Consumers who buy digital products, such as music downloads or ebooks, now have new legal rights when these products are faulty.
The Consumer Rights Act 2015 came into force on 1st October and introduced specific rules entitling shoppers to a repair or replacement when digital products are faulty.
The law will also clarify rules around refunds, repairs or replacements of faulty goods. This includes, for the first time, the creation of a specific timeframe of 30 days for consumers to reject a faulty item and get a full refund.
According to research from 2014, shoppers encountered more than 18 million problems with consumer goods and services in the preceding year, which left people £4.15 billion out of pocket. The Act will make it easier for consumers to know their rights and to shop with confidence, by streamlining eight pieces of legislation into one.
When a problem does occur, it will be easier for disputes to be settled. From 1st October 2015, certified Alternative Dispute Resolution (ADR) providers will be available to help when a dispute cannot be settled between the business and the consumer. The system offers a quicker and cheaper way of resolving disputes than going through the courts.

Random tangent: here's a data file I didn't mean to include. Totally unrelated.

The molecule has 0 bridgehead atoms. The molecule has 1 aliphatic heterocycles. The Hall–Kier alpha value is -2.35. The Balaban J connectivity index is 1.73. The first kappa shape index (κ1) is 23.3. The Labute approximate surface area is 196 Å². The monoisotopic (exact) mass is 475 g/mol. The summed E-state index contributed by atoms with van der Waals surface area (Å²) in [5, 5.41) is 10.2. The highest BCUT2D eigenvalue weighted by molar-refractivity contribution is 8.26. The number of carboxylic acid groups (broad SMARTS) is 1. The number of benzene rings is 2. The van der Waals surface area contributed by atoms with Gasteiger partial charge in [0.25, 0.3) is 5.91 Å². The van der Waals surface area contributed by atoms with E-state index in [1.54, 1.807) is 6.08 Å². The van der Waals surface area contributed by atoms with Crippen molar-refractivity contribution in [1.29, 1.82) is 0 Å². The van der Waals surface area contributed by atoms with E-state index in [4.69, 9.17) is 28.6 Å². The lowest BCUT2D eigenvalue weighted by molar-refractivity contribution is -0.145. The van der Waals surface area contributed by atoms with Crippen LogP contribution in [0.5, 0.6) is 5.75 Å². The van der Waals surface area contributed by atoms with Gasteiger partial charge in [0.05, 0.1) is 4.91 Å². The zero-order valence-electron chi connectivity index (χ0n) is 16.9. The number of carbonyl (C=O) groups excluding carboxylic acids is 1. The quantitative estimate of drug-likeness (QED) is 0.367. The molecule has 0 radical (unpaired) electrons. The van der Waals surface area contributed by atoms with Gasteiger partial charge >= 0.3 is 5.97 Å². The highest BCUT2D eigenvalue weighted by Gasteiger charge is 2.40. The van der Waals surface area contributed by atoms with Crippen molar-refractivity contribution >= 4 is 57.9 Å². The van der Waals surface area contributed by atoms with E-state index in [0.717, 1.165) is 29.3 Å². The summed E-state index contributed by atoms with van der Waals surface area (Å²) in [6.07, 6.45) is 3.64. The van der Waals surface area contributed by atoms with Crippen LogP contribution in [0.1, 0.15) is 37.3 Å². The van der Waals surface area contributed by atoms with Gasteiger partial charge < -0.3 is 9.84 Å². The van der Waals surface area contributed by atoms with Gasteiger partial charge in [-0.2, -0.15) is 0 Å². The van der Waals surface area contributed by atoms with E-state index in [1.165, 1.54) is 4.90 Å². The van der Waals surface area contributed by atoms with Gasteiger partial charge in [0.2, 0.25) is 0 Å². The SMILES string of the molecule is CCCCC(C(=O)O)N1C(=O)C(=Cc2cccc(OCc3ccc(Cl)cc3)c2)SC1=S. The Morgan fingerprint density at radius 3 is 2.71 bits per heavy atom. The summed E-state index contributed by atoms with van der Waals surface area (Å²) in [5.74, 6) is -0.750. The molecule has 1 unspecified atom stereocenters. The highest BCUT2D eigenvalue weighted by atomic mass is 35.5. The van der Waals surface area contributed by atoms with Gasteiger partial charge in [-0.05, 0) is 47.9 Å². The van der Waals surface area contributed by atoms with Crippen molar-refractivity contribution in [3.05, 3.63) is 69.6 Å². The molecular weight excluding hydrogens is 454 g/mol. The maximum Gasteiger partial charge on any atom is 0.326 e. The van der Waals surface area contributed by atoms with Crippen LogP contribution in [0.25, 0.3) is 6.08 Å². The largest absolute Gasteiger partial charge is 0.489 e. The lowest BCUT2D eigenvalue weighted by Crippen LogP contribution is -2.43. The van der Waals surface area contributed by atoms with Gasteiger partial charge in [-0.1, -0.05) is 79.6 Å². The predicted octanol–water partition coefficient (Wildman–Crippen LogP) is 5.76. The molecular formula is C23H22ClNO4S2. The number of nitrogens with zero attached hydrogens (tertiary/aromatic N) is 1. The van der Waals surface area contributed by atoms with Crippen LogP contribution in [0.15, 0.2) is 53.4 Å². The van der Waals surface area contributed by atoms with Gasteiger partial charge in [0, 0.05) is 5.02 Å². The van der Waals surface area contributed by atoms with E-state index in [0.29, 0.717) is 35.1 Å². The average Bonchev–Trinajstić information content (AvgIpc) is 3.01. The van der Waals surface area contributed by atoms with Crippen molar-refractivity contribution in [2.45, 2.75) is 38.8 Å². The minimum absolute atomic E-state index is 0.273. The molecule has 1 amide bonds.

“Consumer law was crying out to be brought up to date to cope with the requirements and demands of today’s shoppers,” commented Richard Lloyd, Which? executive director. "Getting a refund or repair, dealing with issues with faulty digital downloads and understanding contracts should now all be much simpler.”
“Businesses must ensure their staff are aware of the changes so they’re not caught out short-changing customers or breaking the law,” he added.
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